Back related issues are the most common reason people seek medical treatment. About three in four adults will be affected by back pain related issues within their lifetime. “Back pain” describes pain that emanates from the spine which can range anywhere from your upper to lower back.
Spinal decompression therapy is a popular and effective solution for some back pains. Let’s take a minute to learn about the different back pains you may experience and how spinal decompression therapy can help.
What Is Spinal Decompression?
Spinal decompression therapy has two main forms – surgical and nonsurgical. As always, this is a decision to make with your doctor. Spinal surgery is a major outpatient operation, whereas nonsurgical spinal decompression uses a variety of devices to temporarily decompress the lower spine, providing relief.
Here’s a rundown of each method of spinal decompression.
Surgical Spinal Decompression
There are two main types of spinal surgery that people get for decompression –
Laminectomy: Lumbar spinal stenosis is the most common reason for this surgery. During a laminectomy a surgeon will remove parts of your bone or ligaments to relieve pressure on your spinal nerves. It can make your spine less stable which can result in needing to get a spinal fusion surgery done as well. It’s common to see both these surgeries done together.
Spinal Fusion: During a spinal fusion your bones will be joined together. This will limit the range of motion, and how far your nerves will stretch, but not limit your physical activity. This surgery is common for people suffering from chronic pain that is related to aging.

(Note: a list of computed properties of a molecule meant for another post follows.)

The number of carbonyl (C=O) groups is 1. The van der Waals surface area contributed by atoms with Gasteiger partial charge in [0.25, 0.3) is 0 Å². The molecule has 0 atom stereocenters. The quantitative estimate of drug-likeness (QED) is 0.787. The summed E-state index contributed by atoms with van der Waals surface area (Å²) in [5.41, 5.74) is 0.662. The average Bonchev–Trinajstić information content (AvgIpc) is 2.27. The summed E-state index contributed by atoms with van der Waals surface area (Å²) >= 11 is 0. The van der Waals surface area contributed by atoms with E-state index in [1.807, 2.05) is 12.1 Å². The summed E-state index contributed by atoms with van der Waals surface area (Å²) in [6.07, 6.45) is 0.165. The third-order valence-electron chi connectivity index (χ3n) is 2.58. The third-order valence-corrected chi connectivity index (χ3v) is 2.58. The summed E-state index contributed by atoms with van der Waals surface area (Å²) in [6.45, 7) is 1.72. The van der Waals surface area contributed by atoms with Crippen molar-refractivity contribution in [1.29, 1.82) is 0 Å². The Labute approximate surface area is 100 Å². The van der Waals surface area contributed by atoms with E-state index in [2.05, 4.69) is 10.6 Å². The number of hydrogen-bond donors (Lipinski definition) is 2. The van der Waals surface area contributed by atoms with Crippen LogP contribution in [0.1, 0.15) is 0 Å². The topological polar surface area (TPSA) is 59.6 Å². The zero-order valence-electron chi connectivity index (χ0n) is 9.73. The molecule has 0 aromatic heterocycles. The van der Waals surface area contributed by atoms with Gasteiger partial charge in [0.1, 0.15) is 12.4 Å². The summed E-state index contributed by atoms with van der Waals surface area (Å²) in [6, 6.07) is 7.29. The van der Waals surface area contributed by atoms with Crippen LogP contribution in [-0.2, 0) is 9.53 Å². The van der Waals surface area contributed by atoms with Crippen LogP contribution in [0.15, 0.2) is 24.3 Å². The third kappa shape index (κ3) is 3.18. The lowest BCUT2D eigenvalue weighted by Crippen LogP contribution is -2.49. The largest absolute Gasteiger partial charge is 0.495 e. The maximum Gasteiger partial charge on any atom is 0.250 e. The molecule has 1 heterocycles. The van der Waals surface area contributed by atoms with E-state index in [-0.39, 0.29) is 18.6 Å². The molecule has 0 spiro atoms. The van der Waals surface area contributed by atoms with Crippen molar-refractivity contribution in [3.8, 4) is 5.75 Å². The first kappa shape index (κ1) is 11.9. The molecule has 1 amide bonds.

This surgery often requires plates to be inserted into the spine to help stabalize the spine until everything heals properly.
The aim of surgery is to give a drop in back pain and increase range of movement. After the first few weeks of post surgical treatments, patients post surgery should be able to manage their symptoms using pain medications and be more productive in their daily life.
Non Surgical Decompression Therapy
Non Surgical methods for spinal decompression can either be done at home, or in a medical office. Spinal decompression manages back pain by gently stretching your spine. Spinal traction applies a gentle force to your spine and separates the bones and vertebrae in your spine.
This allows bulging and herniated discs enough space to ‘snap’ back into place. The separation makes it easier to promote movement of nutrients through spinal structures so they can heal faster. Spinal decompression takes pressure off of your nerves and other spinal structures as well.
Decompression therapy stretches the spine using a decompression table or similar equipment. Patients experience a relief in back pain, neck pain, or pain in their limbs.
Conditions treatable with spinal decompression therapy include:
- Degenerative disk disease
- Herniated discs
- Bulging discs
- Spinal stenosis
- Post-surgery pain
- Worn out spinal joints
From here we will go more in depth about nonsurgical spinal decompression therapy.
Medical Grade Equipment For Spinal Decompression
Even at the doctor’s office spinal decompression therapy is non-invasive — You’re fully clothed. You will lie back facing up or down on a computerized table. A harness will be wrapped around your pelvis, and another one around your trunk. Your doctor will use the computer to customize the treatment to your exact needs.